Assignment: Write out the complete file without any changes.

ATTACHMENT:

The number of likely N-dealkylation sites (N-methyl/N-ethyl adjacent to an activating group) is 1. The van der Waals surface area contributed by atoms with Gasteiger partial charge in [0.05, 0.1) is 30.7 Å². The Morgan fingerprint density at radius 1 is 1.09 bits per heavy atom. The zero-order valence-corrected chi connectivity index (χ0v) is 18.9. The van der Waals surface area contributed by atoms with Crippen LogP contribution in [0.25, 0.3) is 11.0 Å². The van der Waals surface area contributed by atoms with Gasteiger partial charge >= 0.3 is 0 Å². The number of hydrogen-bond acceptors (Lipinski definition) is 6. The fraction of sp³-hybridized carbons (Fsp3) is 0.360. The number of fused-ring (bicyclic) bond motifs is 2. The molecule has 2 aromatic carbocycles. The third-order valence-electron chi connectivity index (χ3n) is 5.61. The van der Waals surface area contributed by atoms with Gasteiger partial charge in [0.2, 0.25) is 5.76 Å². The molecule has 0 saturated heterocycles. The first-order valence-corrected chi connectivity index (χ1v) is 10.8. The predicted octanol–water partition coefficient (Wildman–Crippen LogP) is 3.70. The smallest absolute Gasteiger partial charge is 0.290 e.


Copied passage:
The number of likely N-dealkylation sites (N-methyl/N-ethyl adjacent to an activating group) is 1. The van der Waals surface area contributed by atoms with Gasteiger partial charge in [0.05, 0.1) is 30.7 Å². The Morgan fingerprint density at radius 1 is 1.09 bits per heavy atom. The zero-order valence-corrected chi connectivity index (χ0v) is 18.9. The van der Waals surface area contributed by atoms with Crippen LogP contribution in [0.25, 0.3) is 11.0 Å². The van der Waals surface area contributed by atoms with Gasteiger partial charge >= 0.3 is 0 Å². The number of hydrogen-bond acceptors (Lipinski definition) is 6. The fraction of sp³-hybridized carbons (Fsp3) is 0.360. The number of fused-ring (bicyclic) bond motifs is 2. The molecule has 2 aromatic carbocycles. The third-order valence-electron chi connectivity index (χ3n) is 5.61. The van der Waals surface area contributed by atoms with Gasteiger partial charge in [0.2, 0.25) is 5.76 Å². The molecule has 0 saturated heterocycles. The first-order valence-corrected chi connectivity index (χ1v) is 10.8. The predicted octanol–water partition coefficient (Wildman–Crippen LogP) is 3.70. The smallest absolute Gasteiger partial charge is 0.290 e.